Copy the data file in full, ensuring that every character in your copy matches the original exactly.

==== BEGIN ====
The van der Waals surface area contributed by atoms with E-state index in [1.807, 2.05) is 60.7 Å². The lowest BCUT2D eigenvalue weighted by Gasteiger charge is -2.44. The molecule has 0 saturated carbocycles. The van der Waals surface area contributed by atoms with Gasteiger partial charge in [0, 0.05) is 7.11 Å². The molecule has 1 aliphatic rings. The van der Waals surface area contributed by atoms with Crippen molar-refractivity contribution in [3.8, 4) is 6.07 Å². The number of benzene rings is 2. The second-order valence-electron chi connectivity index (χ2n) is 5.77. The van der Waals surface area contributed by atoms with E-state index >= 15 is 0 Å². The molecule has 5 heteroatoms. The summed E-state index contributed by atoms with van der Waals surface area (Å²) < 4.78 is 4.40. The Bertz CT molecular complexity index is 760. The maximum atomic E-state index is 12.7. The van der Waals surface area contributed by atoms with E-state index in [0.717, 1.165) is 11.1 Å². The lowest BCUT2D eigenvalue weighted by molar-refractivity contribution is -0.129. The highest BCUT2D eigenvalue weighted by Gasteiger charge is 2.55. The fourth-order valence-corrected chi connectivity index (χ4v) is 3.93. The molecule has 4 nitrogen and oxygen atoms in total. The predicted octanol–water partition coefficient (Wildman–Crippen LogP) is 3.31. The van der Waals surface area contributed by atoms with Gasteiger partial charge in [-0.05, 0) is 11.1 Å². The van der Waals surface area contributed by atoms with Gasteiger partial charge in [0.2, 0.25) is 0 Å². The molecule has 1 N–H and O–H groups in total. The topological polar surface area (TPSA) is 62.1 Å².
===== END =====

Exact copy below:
The van der Waals surface area contributed by atoms with E-state index in [1.807, 2.05) is 60.7 Å². The lowest BCUT2D eigenvalue weighted by Gasteiger charge is -2.44. The molecule has 0 saturated carbocycles. The van der Waals surface area contributed by atoms with Gasteiger partial charge in [0, 0.05) is 7.11 Å². The molecule has 1 aliphatic rings. The van der Waals surface area contributed by atoms with Crippen molar-refractivity contribution in [3.8, 4) is 6.07 Å². The number of benzene rings is 2. The second-order valence-electron chi connectivity index (χ2n) is 5.77. The van der Waals surface area contributed by atoms with E-state index >= 15 is 0 Å². The molecule has 5 heteroatoms. The summed E-state index contributed by atoms with van der Waals surface area (Å²) < 4.78 is 4.40. The Bertz CT molecular complexity index is 760. The maximum atomic E-state index is 12.7. The van der Waals surface area contributed by atoms with E-state index in [0.717, 1.165) is 11.1 Å². The lowest BCUT2D eigenvalue weighted by molar-refractivity contribution is -0.129. The highest BCUT2D eigenvalue weighted by Gasteiger charge is 2.55. The fourth-order valence-corrected chi connectivity index (χ4v) is 3.93. The molecule has 4 nitrogen and oxygen atoms in total. The predicted octanol–water partition coefficient (Wildman–Crippen LogP) is 3.31. The van der Waals surface area contributed by atoms with Gasteiger partial charge in [-0.05, 0) is 11.1 Å². The van der Waals surface area contributed by atoms with Gasteiger partial charge in [0.2, 0.25) is 0 Å². The molecule has 1 N–H and O–H groups in total. The topological polar surface area (TPSA) is 62.1 Å².